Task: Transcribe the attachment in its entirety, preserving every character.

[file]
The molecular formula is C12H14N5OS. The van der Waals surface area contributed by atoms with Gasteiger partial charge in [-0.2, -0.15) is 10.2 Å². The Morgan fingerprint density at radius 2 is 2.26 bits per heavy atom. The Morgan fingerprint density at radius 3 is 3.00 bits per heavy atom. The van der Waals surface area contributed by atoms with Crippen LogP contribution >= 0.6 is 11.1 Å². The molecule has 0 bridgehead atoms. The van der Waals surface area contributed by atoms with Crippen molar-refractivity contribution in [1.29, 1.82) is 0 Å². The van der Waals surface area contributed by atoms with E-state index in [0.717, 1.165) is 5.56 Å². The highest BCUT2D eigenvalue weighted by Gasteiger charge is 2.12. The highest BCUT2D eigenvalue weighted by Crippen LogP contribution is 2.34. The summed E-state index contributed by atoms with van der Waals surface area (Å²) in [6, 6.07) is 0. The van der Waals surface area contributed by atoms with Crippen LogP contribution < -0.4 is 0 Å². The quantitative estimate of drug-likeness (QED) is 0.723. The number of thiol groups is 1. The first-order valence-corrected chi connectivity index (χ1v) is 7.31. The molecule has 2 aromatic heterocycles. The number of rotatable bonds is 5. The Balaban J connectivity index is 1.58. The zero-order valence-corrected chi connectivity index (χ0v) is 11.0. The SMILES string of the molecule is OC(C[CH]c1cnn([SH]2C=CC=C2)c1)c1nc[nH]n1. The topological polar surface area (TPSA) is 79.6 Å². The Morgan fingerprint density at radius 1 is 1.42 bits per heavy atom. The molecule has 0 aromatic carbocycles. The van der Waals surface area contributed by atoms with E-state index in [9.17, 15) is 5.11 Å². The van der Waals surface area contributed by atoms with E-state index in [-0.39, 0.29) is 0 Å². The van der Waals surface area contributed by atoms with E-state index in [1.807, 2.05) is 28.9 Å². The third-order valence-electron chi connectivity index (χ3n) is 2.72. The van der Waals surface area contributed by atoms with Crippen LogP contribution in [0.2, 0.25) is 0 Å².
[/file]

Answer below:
The molecular formula is C12H14N5OS. The van der Waals surface area contributed by atoms with Gasteiger partial charge in [-0.2, -0.15) is 10.2 Å². The Morgan fingerprint density at radius 2 is 2.26 bits per heavy atom. The Morgan fingerprint density at radius 3 is 3.00 bits per heavy atom. The van der Waals surface area contributed by atoms with Crippen LogP contribution >= 0.6 is 11.1 Å². The molecule has 0 bridgehead atoms. The van der Waals surface area contributed by atoms with Crippen molar-refractivity contribution in [1.29, 1.82) is 0 Å². The van der Waals surface area contributed by atoms with E-state index in [0.717, 1.165) is 5.56 Å². The highest BCUT2D eigenvalue weighted by Gasteiger charge is 2.12. The highest BCUT2D eigenvalue weighted by Crippen LogP contribution is 2.34. The summed E-state index contributed by atoms with van der Waals surface area (Å²) in [6, 6.07) is 0. The van der Waals surface area contributed by atoms with Crippen LogP contribution < -0.4 is 0 Å². The quantitative estimate of drug-likeness (QED) is 0.723. The number of thiol groups is 1. The first-order valence-corrected chi connectivity index (χ1v) is 7.31. The molecule has 2 aromatic heterocycles. The number of rotatable bonds is 5. The Balaban J connectivity index is 1.58. The zero-order valence-corrected chi connectivity index (χ0v) is 11.0. The SMILES string of the molecule is OC(C[CH]c1cnn([SH]2C=CC=C2)c1)c1nc[nH]n1. The topological polar surface area (TPSA) is 79.6 Å². The Morgan fingerprint density at radius 1 is 1.42 bits per heavy atom. The molecule has 0 aromatic carbocycles. The van der Waals surface area contributed by atoms with E-state index in [9.17, 15) is 5.11 Å². The van der Waals surface area contributed by atoms with E-state index in [-0.39, 0.29) is 0 Å². The van der Waals surface area contributed by atoms with E-state index in [1.807, 2.05) is 28.9 Å². The third-order valence-electron chi connectivity index (χ3n) is 2.72. The van der Waals surface area contributed by atoms with Crippen LogP contribution in [0.2, 0.25) is 0 Å².